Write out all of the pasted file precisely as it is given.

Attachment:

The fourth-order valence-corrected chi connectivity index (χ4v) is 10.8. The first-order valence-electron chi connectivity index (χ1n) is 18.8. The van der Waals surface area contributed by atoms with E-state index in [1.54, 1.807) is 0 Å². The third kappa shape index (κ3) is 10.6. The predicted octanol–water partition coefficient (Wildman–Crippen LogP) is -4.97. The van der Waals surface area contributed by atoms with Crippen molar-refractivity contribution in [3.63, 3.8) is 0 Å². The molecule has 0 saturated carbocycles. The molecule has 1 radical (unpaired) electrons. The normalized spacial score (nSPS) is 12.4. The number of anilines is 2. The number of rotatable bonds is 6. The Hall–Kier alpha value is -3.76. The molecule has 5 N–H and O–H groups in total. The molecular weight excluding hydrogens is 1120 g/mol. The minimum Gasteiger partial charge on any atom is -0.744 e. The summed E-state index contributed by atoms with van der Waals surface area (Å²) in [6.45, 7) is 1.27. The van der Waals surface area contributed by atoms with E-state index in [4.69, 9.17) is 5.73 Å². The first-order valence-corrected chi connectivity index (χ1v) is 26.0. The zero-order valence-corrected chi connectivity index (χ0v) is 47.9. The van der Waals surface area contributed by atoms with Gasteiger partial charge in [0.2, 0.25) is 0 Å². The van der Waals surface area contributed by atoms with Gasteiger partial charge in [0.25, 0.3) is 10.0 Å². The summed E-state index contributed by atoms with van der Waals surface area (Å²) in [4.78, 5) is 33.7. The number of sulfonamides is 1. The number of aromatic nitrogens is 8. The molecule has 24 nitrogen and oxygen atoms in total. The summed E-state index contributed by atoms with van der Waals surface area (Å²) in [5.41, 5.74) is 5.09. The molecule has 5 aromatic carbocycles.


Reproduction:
The fourth-order valence-corrected chi connectivity index (χ4v) is 10.8. The first-order valence-electron chi connectivity index (χ1n) is 18.8. The van der Waals surface area contributed by atoms with E-state index in [1.54, 1.807) is 0 Å². The third kappa shape index (κ3) is 10.6. The predicted octanol–water partition coefficient (Wildman–Crippen LogP) is -4.97. The van der Waals surface area contributed by atoms with Crippen molar-refractivity contribution in [3.63, 3.8) is 0 Å². The molecule has 0 saturated carbocycles. The molecule has 1 radical (unpaired) electrons. The normalized spacial score (nSPS) is 12.4. The number of anilines is 2. The number of rotatable bonds is 6. The Hall–Kier alpha value is -3.76. The molecule has 5 N–H and O–H groups in total. The molecular weight excluding hydrogens is 1120 g/mol. The minimum Gasteiger partial charge on any atom is -0.744 e. The summed E-state index contributed by atoms with van der Waals surface area (Å²) in [6.45, 7) is 1.27. The van der Waals surface area contributed by atoms with E-state index in [4.69, 9.17) is 5.73 Å². The first-order valence-corrected chi connectivity index (χ1v) is 26.0. The zero-order valence-corrected chi connectivity index (χ0v) is 47.9. The van der Waals surface area contributed by atoms with Gasteiger partial charge in [0.2, 0.25) is 0 Å². The van der Waals surface area contributed by atoms with Gasteiger partial charge in [0.25, 0.3) is 10.0 Å². The summed E-state index contributed by atoms with van der Waals surface area (Å²) in [4.78, 5) is 33.7. The number of sulfonamides is 1. The number of aromatic nitrogens is 8. The molecule has 24 nitrogen and oxygen atoms in total. The summed E-state index contributed by atoms with van der Waals surface area (Å²) in [5.41, 5.74) is 5.09. The molecule has 5 aromatic carbocycles.